Organic gardening involves the following principles:
- Treating the soil and growing environment as a resource to be husbanded for future generations, rather than mined for short-term gain.
- Providing plants with a balanced food supply by feeding the many creatures living within the soil with composts, manures and other organic materials.
- Choosing renewable resources, thereby creating a sustainable future.
- Reducing pollution of the environment, by recycling garden, household and other wastes, rather than dumping or burning them.
- Combating pests and diseases without using pesticides that may prove harmful to human health and that of domestic and wild animals.
Encouraging and protecting wildlife, by creating suitable habitats and by minimising use of harmful pesticides.
- Creating a safe and pleasant environment in which to work and play.
- Taking new scientific discoveries and ideas on board, combining them with the best traditional knowledge.
- Using good horticultural practices.
- Recognising the importance of genetic diversity and hence the preservation of threatened plant varieties.
- Considering the whole garden – flowers, trees, shrubs and lawns, as well fruit and vegetables.
In other words, organic gardeners treat the garden as a complete ecosystem, and also as part of a much larger environment. They realise that the best results are achieved by working in harmony with nature not against her.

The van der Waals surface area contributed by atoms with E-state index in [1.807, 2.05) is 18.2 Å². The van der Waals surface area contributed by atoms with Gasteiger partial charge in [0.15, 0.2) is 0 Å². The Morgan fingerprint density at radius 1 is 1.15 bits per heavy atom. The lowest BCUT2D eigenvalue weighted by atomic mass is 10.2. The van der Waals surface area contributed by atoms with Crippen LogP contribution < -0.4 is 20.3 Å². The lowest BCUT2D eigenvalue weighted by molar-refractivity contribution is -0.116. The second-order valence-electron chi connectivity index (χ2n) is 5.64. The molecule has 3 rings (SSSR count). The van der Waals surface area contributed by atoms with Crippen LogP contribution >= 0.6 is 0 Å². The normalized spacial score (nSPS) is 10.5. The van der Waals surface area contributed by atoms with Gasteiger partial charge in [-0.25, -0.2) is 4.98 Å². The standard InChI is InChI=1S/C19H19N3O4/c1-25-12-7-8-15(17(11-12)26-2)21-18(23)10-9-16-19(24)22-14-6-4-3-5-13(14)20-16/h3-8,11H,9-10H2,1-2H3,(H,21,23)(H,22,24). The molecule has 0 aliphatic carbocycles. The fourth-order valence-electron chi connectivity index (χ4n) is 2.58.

The most important factor in producing healthy, tasty crops is to build up the fertility of the soil. Where chemical growers use a range of laboratory chemicals to feed the plants, organic growers feed the soil with organic matter – manure, compost and other organic material. These not only feed the soil, they also encourage worms and other micro-organisms.
The value of worms can’t be emphasised enough. Worms live on the organic matter in your garden; they process it for you by eating it and then providing worm casts to nourish the soil. At the same time they aerate and break up the soil as they tunnel around looking for food. So if you give them plenty of organic matter to eat you’ll have numerous worms and therefore productive soil.
Compost is invaluable to the organic grower. With a good compost, an organic gardener will not need any other fertiliser.
Any organic matter, material which was once living, will break down. The nutrients from the material are transferred to the compost and are thus recycled to use in nourishing other plants; so compost gives the grower a never-ending circular supply of all the nourishment the soil will need to grow strong and healthy vegetables.
Mulching is an excellent way of controlling weeds and clearing ground. It works because it deprives weeds of light. Without it they cannot grow.
Mulches are placed on the surface of the soil and vary from light excluding membranes to loose shredded prunings. To ensure success it is important to use the appropriate mulch for your particular situation.
careful selection of plants
Organic growers can give themselves a head start by using seeds from healthy, vigorous parent plants.
encouraging natural pest control
Many insects and other animals will eat garden pests. Creatures to encourage include: ladybirds, insect-eating birds, frogs, toads, hedgehogs.